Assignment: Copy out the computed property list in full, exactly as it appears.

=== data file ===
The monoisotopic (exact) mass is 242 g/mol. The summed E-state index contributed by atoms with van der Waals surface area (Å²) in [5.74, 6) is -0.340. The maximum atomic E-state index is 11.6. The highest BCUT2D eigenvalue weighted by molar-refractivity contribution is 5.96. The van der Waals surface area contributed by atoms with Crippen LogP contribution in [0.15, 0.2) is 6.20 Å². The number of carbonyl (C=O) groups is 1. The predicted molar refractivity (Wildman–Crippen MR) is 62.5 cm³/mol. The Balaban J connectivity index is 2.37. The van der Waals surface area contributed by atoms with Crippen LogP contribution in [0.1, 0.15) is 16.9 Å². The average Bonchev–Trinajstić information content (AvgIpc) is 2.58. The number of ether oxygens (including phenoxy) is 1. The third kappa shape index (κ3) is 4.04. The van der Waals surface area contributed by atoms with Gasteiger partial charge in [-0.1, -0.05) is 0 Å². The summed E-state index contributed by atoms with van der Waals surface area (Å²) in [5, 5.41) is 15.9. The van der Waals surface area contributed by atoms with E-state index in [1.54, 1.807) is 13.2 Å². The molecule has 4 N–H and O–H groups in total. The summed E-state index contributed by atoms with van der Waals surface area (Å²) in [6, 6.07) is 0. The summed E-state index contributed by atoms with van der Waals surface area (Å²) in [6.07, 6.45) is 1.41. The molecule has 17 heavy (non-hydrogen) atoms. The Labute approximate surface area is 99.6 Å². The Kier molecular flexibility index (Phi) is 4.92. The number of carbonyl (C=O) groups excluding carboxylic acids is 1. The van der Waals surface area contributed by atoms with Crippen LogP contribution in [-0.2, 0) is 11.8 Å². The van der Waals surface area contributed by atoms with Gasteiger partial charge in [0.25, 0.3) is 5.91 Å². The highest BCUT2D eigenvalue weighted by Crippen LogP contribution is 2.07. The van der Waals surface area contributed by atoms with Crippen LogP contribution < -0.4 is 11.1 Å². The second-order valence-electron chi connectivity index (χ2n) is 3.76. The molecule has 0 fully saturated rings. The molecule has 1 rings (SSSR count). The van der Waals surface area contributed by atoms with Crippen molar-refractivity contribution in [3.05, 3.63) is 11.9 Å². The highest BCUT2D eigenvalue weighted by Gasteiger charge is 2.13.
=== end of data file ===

The monoisotopic (exact) mass is 242 g/mol. The summed E-state index contributed by atoms with van der Waals surface area (Å²) in [5.74, 6) is -0.340. The maximum atomic E-state index is 11.6. The highest BCUT2D eigenvalue weighted by molar-refractivity contribution is 5.96. The van der Waals surface area contributed by atoms with Crippen LogP contribution in [0.15, 0.2) is 6.20 Å². The number of carbonyl (C=O) groups is 1. The predicted molar refractivity (Wildman–Crippen MR) is 62.5 cm³/mol. The Balaban J connectivity index is 2.37. The van der Waals surface area contributed by atoms with Crippen LogP contribution in [0.1, 0.15) is 16.9 Å². The average Bonchev–Trinajstić information content (AvgIpc) is 2.58. The number of ether oxygens (including phenoxy) is 1. The third kappa shape index (κ3) is 4.04. The van der Waals surface area contributed by atoms with Gasteiger partial charge in [-0.1, -0.05) is 0 Å². The summed E-state index contributed by atoms with van der Waals surface area (Å²) in [5, 5.41) is 15.9. The van der Waals surface area contributed by atoms with E-state index in [1.54, 1.807) is 13.2 Å². The molecule has 4 N–H and O–H groups in total. The summed E-state index contributed by atoms with van der Waals surface area (Å²) in [6, 6.07) is 0. The summed E-state index contributed by atoms with van der Waals surface area (Å²) in [6.07, 6.45) is 1.41. The molecule has 17 heavy (non-hydrogen) atoms. The Labute approximate surface area is 99.6 Å². The Kier molecular flexibility index (Phi) is 4.92. The number of carbonyl (C=O) groups excluding carboxylic acids is 1. The van der Waals surface area contributed by atoms with Crippen LogP contribution in [-0.2, 0) is 11.8 Å². The van der Waals surface area contributed by atoms with Gasteiger partial charge in [0.25, 0.3) is 5.91 Å². The highest BCUT2D eigenvalue weighted by Crippen LogP contribution is 2.07. The van der Waals surface area contributed by atoms with Crippen LogP contribution < -0.4 is 11.1 Å². The second-order valence-electron chi connectivity index (χ2n) is 3.76. The molecule has 0 fully saturated rings. The molecule has 1 rings (SSSR count). The van der Waals surface area contributed by atoms with Crippen molar-refractivity contribution in [3.05, 3.63) is 11.9 Å². The highest BCUT2D eigenvalue weighted by Gasteiger charge is 2.13.